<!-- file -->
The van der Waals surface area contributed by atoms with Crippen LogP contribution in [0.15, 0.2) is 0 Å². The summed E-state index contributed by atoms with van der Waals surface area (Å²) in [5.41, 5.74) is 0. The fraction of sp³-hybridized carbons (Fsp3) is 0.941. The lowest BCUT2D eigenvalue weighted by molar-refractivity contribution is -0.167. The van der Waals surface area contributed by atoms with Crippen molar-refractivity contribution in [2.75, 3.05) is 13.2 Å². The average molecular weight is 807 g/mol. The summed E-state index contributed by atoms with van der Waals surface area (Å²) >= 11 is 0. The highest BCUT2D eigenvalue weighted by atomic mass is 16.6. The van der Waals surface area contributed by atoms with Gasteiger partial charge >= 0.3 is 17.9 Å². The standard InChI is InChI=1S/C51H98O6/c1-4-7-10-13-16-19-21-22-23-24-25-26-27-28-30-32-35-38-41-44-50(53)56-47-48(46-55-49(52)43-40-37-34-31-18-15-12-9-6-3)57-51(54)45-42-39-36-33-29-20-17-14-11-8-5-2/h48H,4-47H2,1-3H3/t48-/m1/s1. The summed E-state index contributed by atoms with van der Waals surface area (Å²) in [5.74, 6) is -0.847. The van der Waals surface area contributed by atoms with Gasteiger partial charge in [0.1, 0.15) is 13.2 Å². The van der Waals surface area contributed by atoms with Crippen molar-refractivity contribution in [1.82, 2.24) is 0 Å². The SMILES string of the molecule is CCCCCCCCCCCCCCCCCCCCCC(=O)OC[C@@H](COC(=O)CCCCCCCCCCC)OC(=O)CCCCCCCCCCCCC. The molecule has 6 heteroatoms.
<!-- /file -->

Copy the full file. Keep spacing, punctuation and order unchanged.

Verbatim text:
The van der Waals surface area contributed by atoms with Crippen LogP contribution in [0.15, 0.2) is 0 Å². The summed E-state index contributed by atoms with van der Waals surface area (Å²) in [5.41, 5.74) is 0. The fraction of sp³-hybridized carbons (Fsp3) is 0.941. The lowest BCUT2D eigenvalue weighted by molar-refractivity contribution is -0.167. The van der Waals surface area contributed by atoms with Crippen molar-refractivity contribution in [2.75, 3.05) is 13.2 Å². The average molecular weight is 807 g/mol. The summed E-state index contributed by atoms with van der Waals surface area (Å²) >= 11 is 0. The highest BCUT2D eigenvalue weighted by atomic mass is 16.6. The van der Waals surface area contributed by atoms with Gasteiger partial charge >= 0.3 is 17.9 Å². The standard InChI is InChI=1S/C51H98O6/c1-4-7-10-13-16-19-21-22-23-24-25-26-27-28-30-32-35-38-41-44-50(53)56-47-48(46-55-49(52)43-40-37-34-31-18-15-12-9-6-3)57-51(54)45-42-39-36-33-29-20-17-14-11-8-5-2/h48H,4-47H2,1-3H3/t48-/m1/s1. The summed E-state index contributed by atoms with van der Waals surface area (Å²) in [5.74, 6) is -0.847. The van der Waals surface area contributed by atoms with Gasteiger partial charge in [0.1, 0.15) is 13.2 Å². The van der Waals surface area contributed by atoms with Crippen molar-refractivity contribution in [1.82, 2.24) is 0 Å². The SMILES string of the molecule is CCCCCCCCCCCCCCCCCCCCCC(=O)OC[C@@H](COC(=O)CCCCCCCCCCC)OC(=O)CCCCCCCCCCCCC. The molecule has 6 heteroatoms.